latham taps mat
Bob Carr is reported to have said, Mark Latham as leader, that will be an interesting six months. Well Bob, you seriously underestimated your former staffer.
Bob Carr is reported to have said, Mark Latham as leader, that will be an interesting six months. Well Bob, you seriously underestimated your former staffer.
The Latham story has been great fun, except if you are Labor MP.
The poor buggers agonised over the last leadership vote because, although many of them believed Latham to be barking mad they doubted that Beazley could or would change; after all who can forget him telling Maxine McKew, ‘ I have learned my lesson, from now on simplicity will be my talisman’.
One shadow minister said a couple of nights before the vote, explaining why he was reluctant to vote for Latham despite having no faith in Beazley, ‘mate, you don’t know the half of it, he (Latham)’s a f.......... lunatic’.
I expect that right now the next generation will be thinking hard about whether they can or should run if there is a contest in the next month or so.
Tanner probably has to, he needs to get out there and gather some solid support around him, even if it is only to direct preferences to the winner. He needs to establish a solid base of support.
Gillard I suspect has seen Latham as the best chance to advance her own interests, whatever his shortcomings. A sort of ‘riding the tiger’ tactic. Tricky to know what to do next, is it better to stand and maybe just miss, but be well placed for next time, or to cut a deal and deliver votes for the winner in return for the deputy's job.
Rudd probably figures that if Beazley runs Smith and Swan won't, so he then must decide if this is his great opportunity to gather those right votes who are wary of going back to Big Bomber.
It is always tricky to know whether your current level of support marks a stage in enexorable growth, and you can afford to be patient, or whether it's a high water mark best cashed in while you can.
One interesting juxtaposition in the weekend papers, a few pages on from Prince Harry getting a bollocking for his lack of taste, Bigpond were using a photo of Lenin as the comedy hook in an ad for it’s online music store.
I don’t know, but if I were an elderly Russian Jew, or a Lithunian, etc, sipping my coffee in St Kilda or Double Bay on a Saturday morning, I might find that equally distasteful.
it'll take billions and 10 years:UN
well it will if the UN is allowed to run the show
Did Abraham Lincoln spend his nights trawling the gay bars and nightclubs of early Washington, or did he simply meet a special friend for the odd quiet moment together. For the record, I’m tipping that reliable witnesses will be rather hard to find.
From my reading I understand that it is a matter of considerable conjecture,and I wonder why.
Is is that one's sexual preference is really so much at the core of one's being, or is it just part of that touching insistence on the part of the gay brotherhood that nearly all important figures are or were, well, one of them.
Here in Sydney, or at least in the eastern suburbs, every second gay chap will, confidentially, tell you that (insert name of married prominent public or political figure here) is definitely gay. Why, he will say, Public Figure is well known at (insert name of gay venue here), and a bloke I know well goes out with a bloke who used to go out with him.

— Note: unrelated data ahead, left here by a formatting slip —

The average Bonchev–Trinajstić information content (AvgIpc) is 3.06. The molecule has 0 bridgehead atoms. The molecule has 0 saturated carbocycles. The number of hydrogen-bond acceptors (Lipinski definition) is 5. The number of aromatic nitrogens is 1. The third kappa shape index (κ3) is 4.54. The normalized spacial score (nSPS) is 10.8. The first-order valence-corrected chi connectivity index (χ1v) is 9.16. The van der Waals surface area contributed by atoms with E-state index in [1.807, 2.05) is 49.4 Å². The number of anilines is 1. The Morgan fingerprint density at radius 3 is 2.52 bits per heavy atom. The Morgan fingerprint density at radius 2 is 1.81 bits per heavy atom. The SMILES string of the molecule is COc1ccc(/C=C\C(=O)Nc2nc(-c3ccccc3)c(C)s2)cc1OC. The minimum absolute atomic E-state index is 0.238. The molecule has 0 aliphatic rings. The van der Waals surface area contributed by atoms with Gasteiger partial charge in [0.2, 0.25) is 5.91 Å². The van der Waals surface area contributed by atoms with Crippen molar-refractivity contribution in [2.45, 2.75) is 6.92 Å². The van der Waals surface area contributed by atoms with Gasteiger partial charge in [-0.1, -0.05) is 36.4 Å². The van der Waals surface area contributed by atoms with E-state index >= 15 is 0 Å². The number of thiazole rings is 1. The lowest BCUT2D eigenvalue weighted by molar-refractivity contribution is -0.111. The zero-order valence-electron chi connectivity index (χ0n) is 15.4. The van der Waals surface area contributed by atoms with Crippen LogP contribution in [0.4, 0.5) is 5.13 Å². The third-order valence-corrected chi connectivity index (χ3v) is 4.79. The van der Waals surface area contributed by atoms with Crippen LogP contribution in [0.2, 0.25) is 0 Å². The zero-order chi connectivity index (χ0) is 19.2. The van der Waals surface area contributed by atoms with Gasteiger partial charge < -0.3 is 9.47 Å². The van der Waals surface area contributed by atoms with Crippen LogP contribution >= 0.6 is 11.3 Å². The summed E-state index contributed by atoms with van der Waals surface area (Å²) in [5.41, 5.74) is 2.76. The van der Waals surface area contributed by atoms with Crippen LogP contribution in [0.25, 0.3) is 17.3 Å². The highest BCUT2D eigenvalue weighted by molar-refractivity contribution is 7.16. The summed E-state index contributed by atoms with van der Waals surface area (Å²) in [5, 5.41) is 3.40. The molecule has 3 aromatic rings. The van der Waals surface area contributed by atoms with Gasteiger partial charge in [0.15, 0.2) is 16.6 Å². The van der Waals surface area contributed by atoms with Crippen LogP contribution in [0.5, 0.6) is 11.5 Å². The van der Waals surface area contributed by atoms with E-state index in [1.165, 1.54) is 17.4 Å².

Over the years I have heard this about almost every prominent Sydney figure, especially of the left. Indeed, one hears it of everyone except those with such well-earned reputations as pants-men as would cause such an allegation to be risible. It is, of course, all great fun, and part of Sydney's obsession with gossip and inside knowledge, and it doesn't seem to do any damage at all to anyone involved.
But do we learn anything new about old Abe if we know with whom he played hide the sausage, or that he preferred to do it with other blokes. Did he bring a gay sensitivity to his conduct of the Civil War, for instance? Would it change our assesment of him, or his part in history?
I thought I knew a bit about Abe, and why he was an important historical figure, and I knew it without knowing anything about his sex life at all. I guess I knew that there was a Mrs Lincoln, but all I know of her is the wonderful old joke, “but apart from that Mrs Lincoln, what did you think of the play?”
Maybe, just maybe, this obsession with proving the sexuality of some long-dead person is identity politics gone a bit more potty than usual.
We have had a tough month or two. We lost the election, which was terribly disappointing to all on our side of politics.
Since then we have indulged in a bit of old-fashioned labor bloodletting.
Well, that’s pretty much in the past now; as much as bloodletting in the labour party is ever in the past.
Now, we look forward.
We acknowledge that the policies we put forward in the last election were not, in total, embraced by the Australian people.
Consequently, our policies are up for review. We do listen to the Australian people.
Our principles, however, are not up for review.
They are the principles which have always underpinned the Labor party. We know the Australian people trust our principles. They did when they elected the Hawke and Keating governments.
We believe in opportunity, in a fair go for all Australians, in a fair chance for all Australian children.
We believe in an open economy, in competition, in a fair go for consumers, workers and employers.
We recognise that the markets will not always get it right; that sometimes governments will have to intervene on behalf of consumers, or workers, or in the interests of a competitive and vibrant economy and society.